California attorney Loren Zitomersky plans to run Monday’s Boston Marathon — all 26.2 miles of it — backward.

He’s done this sort of thing before. In fact, he qualified for Boston at the Los Angeles Marathon, which he also ran facing the wrong way.

His original goal was to raise money and awareness about epilepsy — a neurological disorder that claimed the life of his brother, Brian. But he discovered something along the way: Not only is running backward physically and mentally more taxing than conventional running, but the body uses more muscle groups and, studies have shown, burns 20 to 30 percent more calories.

Plus, it added a new challenge to his training that excited him. “Unlike running forward, you can’t sort of zone out,” he said. “You have to be really self-aware.”

Adding innovative twists is a great way to renew your motivation for workouts that have grown stale. Melissa Perlman experienced this firsthand. A former collegiate runner and high school cross-country and track coach in Boca Raton, Fla., she lost her interest in training runs. She often had to “drag myself outside to do solo runs.”

Then she came up with several creative tips for exercise enthusiasts to reignite their motivation to sweat:

Make social media part of your workouts. “I post a lot on my Instagram page,” Perlman said. “I like sharing with my friends what I’m up to, where I am running, and sometimes how far or fast I’ve gone. I take pictures of the sights, or I take selfies of me and my running partners. It keeps it fun, and it gets others involved.”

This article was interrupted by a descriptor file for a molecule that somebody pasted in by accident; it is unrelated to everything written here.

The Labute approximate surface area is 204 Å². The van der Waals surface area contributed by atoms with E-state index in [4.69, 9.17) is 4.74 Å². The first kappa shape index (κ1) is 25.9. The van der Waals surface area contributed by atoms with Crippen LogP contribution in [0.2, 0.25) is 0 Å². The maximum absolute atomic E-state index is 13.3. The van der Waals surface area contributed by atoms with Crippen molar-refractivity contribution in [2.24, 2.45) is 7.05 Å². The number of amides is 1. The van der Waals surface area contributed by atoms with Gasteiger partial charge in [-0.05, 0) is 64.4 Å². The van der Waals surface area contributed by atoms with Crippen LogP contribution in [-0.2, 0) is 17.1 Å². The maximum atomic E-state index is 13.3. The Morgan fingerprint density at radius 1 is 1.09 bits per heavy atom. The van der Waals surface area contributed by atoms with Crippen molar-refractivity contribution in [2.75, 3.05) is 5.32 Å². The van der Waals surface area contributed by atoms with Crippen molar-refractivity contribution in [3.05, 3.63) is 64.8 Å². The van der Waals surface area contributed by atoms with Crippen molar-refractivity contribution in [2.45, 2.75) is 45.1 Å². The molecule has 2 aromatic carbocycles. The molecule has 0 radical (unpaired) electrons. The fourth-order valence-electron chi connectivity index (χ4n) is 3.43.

Give your training session a “theme.” “On International Women’s Day, I wore Wonder Woman socks, and during a Christmas run, I wore a headband with bells,” she said.

Treat yourself to cool-looking gear. New shoes, shorts, tops, accessories — who doesn’t enjoy looking sharp while running or working out?

Vary your environment. If you’re a runner, take different routes or maybe drive somewhere new for a change of pace. For strength training, join a gym that has multiple locations. Or ask for temporary trial memberships at gyms you’ve never visited before.

And try to always vary your workout. Routines lead to ruts.

Create goals. The old saying “that which gets measured gets improved” applies here. Have some specific, measurable short- and long-term goals.

Embrace the group dynamic. If you’re social and enjoy meeting new people, exercise — no matter the activity — is a great way to do it. Or, if you’re the type who needs extra motivation to get moving, the energy of the group could be just the push you need. Either way, group fitness classes have never been more fun or popular, so consider giving them a try.

Said Perlman, “I’ve learned that the two most important ingredients in staying motivated to train are to make the activity fun and social. When you have those components, you can achieve anything.”